SAN JOSE, Calif. - Network administrators were working to stop a fast-spreading e-mail worm that looks like a normal error message but actually contains a malicious program that spreads itself and installs a program that leaves an open door to infected computers.
The worm - called "Mydoom," "Novarg" or "WORM-MIMAIL.R" - was replicating itself so quickly that some corporate networks were clogged with infected traffic within hours of its appearance Monday. Its mail engine could send out 100 infected e-mail messages in 30 seconds, experts said.
It runs on computers running Microsoft Corp.'s Windows operating systems, though other computers were affected by slow network and a flood of bogus messages. About 3,800 infections were confirmed within 45 minutes of its initial discovery, according to the security firm Central Command.
"This has all the characteristics of being the next big one," said Steven Sundermeier, Central Command's vice president of products and services.
It appeared to first target large companies in the United States - and their computers' large address books - and quickly spread internationally, said David Perry, global director of education at the antivirus software firm Trend Micro.
"As far as I can tell right now, it's pretty much everywhere on the planet," said Vincent Gullotto, vice president of Network Associates' antivirus emergency response team.
Unlike other mass-mailing worms, Mydoom does not attempt to trick victims by promising nude pictures of celebrities or mimicking personal notes. Instead, one of its messages reads: "The message contains Unicode characters and has been sent as a binary attachment."
"Because that sounds like a technical thing, people may be more apt to think it's legitimate and click on it," said Steve Trilling, senior director of research at the computer security company Symantec.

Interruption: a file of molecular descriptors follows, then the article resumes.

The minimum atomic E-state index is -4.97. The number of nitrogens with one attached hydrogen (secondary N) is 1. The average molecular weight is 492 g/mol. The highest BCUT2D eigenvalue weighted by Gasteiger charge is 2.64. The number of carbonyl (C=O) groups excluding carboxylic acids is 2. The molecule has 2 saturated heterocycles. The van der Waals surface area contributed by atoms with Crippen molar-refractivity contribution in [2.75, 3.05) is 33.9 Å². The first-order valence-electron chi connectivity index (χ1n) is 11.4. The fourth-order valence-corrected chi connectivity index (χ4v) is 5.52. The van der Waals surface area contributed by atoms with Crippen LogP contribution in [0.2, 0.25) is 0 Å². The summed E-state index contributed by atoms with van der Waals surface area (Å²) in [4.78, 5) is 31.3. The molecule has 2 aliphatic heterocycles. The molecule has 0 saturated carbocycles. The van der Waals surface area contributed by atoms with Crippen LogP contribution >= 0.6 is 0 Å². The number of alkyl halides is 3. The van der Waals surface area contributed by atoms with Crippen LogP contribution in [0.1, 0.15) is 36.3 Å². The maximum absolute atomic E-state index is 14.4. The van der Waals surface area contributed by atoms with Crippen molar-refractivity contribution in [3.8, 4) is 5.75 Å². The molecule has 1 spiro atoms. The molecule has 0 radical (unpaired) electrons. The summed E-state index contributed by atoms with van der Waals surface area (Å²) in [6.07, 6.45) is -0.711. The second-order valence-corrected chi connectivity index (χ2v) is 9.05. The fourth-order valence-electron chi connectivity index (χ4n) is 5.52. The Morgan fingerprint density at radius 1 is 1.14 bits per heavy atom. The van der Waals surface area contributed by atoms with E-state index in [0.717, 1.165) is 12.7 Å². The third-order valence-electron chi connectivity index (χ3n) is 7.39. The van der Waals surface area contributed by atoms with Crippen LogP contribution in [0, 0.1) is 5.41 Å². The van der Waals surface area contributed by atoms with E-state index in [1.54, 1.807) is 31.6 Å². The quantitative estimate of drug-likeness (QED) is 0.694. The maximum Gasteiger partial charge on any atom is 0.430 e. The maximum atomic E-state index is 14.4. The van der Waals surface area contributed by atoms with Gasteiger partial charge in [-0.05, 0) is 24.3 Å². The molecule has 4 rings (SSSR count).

Subject lines also vary but can include phrases like "Mail Delivery System" and "Mail Transaction Failed." The attachments have ".exe," ".scr," ".cmd" or ".pif" extensions, and may be compressed as a Zip file.
Besides sending out tainted e-mail, the program appears to open up a backdoor so that hackers can take over the computer later.
Symantec said the worm appeared to contain a program that logs keystrokes on infected machines. It could collect username and passwords of unsuspecting users and distribute them to strangers. Network Associates, however, did not find the keylogging program.
The worm also appears to deposit its payload into folders open to users of the Kazaa file-sharing network. Remote users who download those files and run them could be infected.
Symantec also found code that would flood The SCO Group Inc.'s Web site with requests in an attempt to crash its server, starting Feb. 1. SCO's site has been targeted in other recent attacks because of its threats to sue users of the Linux operating system in an intellectual property dispute. An SCO spokesman did not return a telephone call for comment Monday.
Microsoft offers a patch of its Outlook e-mail software to warn users before they open such attachments or prevent them from opening them altogether. Antivirus software also stops infection.
Christopher Budd, a security program manager with Microsoft, said the worm does not appear to take advantage of any Microsoft product vulnerability.
"This is entirely a case of what we would call social engineering - enticing users to take actions that are not in their best interest," he said.
Mydoom isn't the first mass-mailing virus of the year. Earlier this month, a worm called "Bagle" infected computers but seemed to die out quickly. So far, it's too early to say whether Mydoom will continue to be a problem or peter out, experts said.
"Over the next 24 to 48 hours, we'll have a much better sense," Trilling said. "Right now, the trend is only up."